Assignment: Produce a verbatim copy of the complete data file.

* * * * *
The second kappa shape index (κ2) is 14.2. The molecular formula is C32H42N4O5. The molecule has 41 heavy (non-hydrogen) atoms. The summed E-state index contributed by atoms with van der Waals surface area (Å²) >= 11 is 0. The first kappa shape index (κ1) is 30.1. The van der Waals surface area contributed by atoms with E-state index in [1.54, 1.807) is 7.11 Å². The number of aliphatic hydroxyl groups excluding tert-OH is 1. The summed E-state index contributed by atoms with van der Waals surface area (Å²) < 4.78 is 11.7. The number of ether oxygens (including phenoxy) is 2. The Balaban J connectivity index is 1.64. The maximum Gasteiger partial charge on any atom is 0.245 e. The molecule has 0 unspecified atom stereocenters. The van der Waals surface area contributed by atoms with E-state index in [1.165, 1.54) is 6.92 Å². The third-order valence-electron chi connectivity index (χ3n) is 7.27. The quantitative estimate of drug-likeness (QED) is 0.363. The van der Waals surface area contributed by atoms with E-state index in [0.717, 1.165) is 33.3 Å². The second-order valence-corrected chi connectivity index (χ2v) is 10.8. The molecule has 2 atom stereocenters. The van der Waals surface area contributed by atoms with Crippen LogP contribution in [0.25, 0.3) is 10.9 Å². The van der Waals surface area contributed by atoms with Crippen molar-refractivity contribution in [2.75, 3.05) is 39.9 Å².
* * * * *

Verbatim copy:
The second kappa shape index (κ2) is 14.2. The molecular formula is C32H42N4O5. The molecule has 41 heavy (non-hydrogen) atoms. The summed E-state index contributed by atoms with van der Waals surface area (Å²) >= 11 is 0. The first kappa shape index (κ1) is 30.1. The van der Waals surface area contributed by atoms with E-state index in [1.54, 1.807) is 7.11 Å². The number of aliphatic hydroxyl groups excluding tert-OH is 1. The summed E-state index contributed by atoms with van der Waals surface area (Å²) < 4.78 is 11.7. The number of ether oxygens (including phenoxy) is 2. The Balaban J connectivity index is 1.64. The maximum Gasteiger partial charge on any atom is 0.245 e. The molecule has 0 unspecified atom stereocenters. The van der Waals surface area contributed by atoms with E-state index in [1.165, 1.54) is 6.92 Å². The third-order valence-electron chi connectivity index (χ3n) is 7.27. The quantitative estimate of drug-likeness (QED) is 0.363. The van der Waals surface area contributed by atoms with E-state index in [0.717, 1.165) is 33.3 Å². The second-order valence-corrected chi connectivity index (χ2v) is 10.8. The molecule has 2 atom stereocenters. The van der Waals surface area contributed by atoms with Crippen LogP contribution in [0.25, 0.3) is 10.9 Å². The van der Waals surface area contributed by atoms with Crippen molar-refractivity contribution in [2.75, 3.05) is 39.9 Å².